There are extremist feelings on all sides, some of which got voiced tonight in subtle or less subtle ways by audience members. What are their implications for how we should view the Land? I’ve been thinking and writing at times about my experience as time in the (un)Holy Land, but my wise friend, Kayley Romick, who’s heading to rabbinical school next year, taught me more about why that’s a particularly harsh thing to call the Land, and I feel like it’s particularly relevant after my class’ visit today:
I agree that the behavior of people in Israel and the Palestinian territories right now could be considered unholy. It’s really awful about what’s going on… But the Holy Land connotes a promise of redemption from persecution that God offered us even in times of slavery in Egypt, it’s what kept up hope when Jews were abused in the shtetl in Russia and the ghetto in Germany. So while you can criticize the current behavior of people who live in the Land and say the behavior is unholy, calling it the unholy land detracts from the symbolic meaning of Israel for diaspora Jews, and its inherent holiness because God designated it to be our home. (That’s not to say I don’t think it shouldn’t be other People’s homes, too!) Also, Holy in Hebrew means designated, not having a higher status than anything else… Therefore, though ungodly things are happening there, it’s still where we belong (again, I believe others can belong there simultaneously).
Why is this caliber of balance and nuance rare? What the heck do we do about the fact that it is rare in order to make it more common – in fact, so common that everybody engaging in this debate is willing to look at “the other?” What do we do with the inherited traumas and deeply-embedded narratives of both sides (both of which have truths, lies, and a whole lot of gray areas)? Listening to the point of healing and changing ethics takes deep levels of work, work that I don’t know if I’d have the conviction and strength to do if I lived here. (I’d like to think I would, but isn’t it easier to think that we’d be the Dietrich Bonhoeffers or the other heroes of the Holocaust rather than the silent or complicit majority, to think that we would have opposed slavery rather than allowed or even engaged in the practice, to think that we would have marched on Washington rather than teach our kids the hatred we had been passed down?). It’s easier to give ourselves the benefit of the doubt and doubt others. It’s easier to imagine solutions for this problem thousands of miles away rather than up close.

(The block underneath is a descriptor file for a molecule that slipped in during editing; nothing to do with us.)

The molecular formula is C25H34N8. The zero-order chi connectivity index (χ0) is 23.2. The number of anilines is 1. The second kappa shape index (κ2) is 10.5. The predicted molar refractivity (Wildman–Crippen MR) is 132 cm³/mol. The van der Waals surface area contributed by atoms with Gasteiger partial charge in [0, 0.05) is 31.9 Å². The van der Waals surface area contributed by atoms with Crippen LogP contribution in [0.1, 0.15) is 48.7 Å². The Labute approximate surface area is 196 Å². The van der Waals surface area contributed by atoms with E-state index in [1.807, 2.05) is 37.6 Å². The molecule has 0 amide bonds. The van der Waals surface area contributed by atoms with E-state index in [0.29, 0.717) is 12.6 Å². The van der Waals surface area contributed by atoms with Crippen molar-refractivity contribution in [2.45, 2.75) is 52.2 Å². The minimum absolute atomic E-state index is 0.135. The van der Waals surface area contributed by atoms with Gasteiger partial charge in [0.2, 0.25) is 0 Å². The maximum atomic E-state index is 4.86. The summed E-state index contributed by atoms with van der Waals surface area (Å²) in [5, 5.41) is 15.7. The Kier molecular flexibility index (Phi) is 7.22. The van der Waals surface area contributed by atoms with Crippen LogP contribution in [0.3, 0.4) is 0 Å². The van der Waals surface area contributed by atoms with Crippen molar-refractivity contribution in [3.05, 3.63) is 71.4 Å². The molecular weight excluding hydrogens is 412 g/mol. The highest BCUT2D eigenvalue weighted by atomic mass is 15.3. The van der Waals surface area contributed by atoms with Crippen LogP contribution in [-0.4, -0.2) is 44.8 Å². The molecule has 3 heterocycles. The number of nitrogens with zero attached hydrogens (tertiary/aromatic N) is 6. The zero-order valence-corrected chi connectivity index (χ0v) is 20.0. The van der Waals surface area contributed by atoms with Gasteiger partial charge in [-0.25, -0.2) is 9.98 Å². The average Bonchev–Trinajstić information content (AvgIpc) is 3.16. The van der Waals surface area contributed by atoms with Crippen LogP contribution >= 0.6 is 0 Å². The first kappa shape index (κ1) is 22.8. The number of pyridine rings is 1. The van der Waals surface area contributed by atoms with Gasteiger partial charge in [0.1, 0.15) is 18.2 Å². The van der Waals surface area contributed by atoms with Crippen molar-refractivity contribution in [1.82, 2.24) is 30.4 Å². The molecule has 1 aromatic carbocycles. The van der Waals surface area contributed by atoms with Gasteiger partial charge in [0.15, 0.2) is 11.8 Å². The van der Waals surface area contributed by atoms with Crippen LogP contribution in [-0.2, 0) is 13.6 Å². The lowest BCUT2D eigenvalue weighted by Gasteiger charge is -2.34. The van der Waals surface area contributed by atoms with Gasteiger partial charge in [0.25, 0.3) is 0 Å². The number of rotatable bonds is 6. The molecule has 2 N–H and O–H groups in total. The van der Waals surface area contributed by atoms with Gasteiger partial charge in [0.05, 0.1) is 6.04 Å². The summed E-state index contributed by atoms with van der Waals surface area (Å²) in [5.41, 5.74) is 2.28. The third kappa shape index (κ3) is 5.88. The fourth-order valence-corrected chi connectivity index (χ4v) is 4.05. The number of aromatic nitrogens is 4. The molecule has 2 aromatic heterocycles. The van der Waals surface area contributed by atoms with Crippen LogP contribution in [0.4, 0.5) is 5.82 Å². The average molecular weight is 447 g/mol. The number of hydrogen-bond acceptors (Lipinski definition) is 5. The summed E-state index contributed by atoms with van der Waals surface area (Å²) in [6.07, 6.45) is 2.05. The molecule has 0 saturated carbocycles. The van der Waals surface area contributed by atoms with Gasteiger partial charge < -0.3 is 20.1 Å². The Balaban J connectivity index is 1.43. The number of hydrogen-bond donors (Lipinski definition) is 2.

It’s tragic that the Land does not represent hope to all people. It’s tragic that some people have stopped seeing the Jews as victims in a historical context; some Palestinians and Arabs don’t even believe that the Holocaust even happened because of how much it’s been used as a bargaining chip in their challenging realities in the Land. It’s also tragic that many Americans have, because of things like the Holocaust and the precarious reality that Israel inhabits in the Middle East, labeled almost all legitimate criticism of Israel’s government as anti-Semitic, and in so doing have neglected to look at the Palestinian story at all (to their great detriment). To not be able to criticize a government is dangerous. To say you’re against the occupation of Palestine is quite different from saying that you wish the state of Israel didn’t exist. (And to say you’re against the occupation, but have little idea of what to do next in order to ensure mutual safety once the wall comes down, is probably even a better way to go about it because it’s more honest). I can be in solidarity against anti-Semitic hatred in my own country and abroad while still vying for justice for the Palestinians and fighting against Islamophobic hatred in my own country and abroad. They’re not mutually exclusive.
Regarding this unholy behavior and rhetoric in (and out of) the Land on all sides, especially regarding the reality of the occupation of Palestine, I’ll end with another question that two of our speakers have left us with during this trip: When we say “never again” regarding the Holocaust, what do we mean? Never again for anyone, or never again for us? Put another way, when you say “never again,” what do you mean? Never again for anyone, or never again for you?
And how does your answer to the question affect your ethics, wherever you are? Will you put down your gun? Will you take down the wall? Will you open your border to refugees?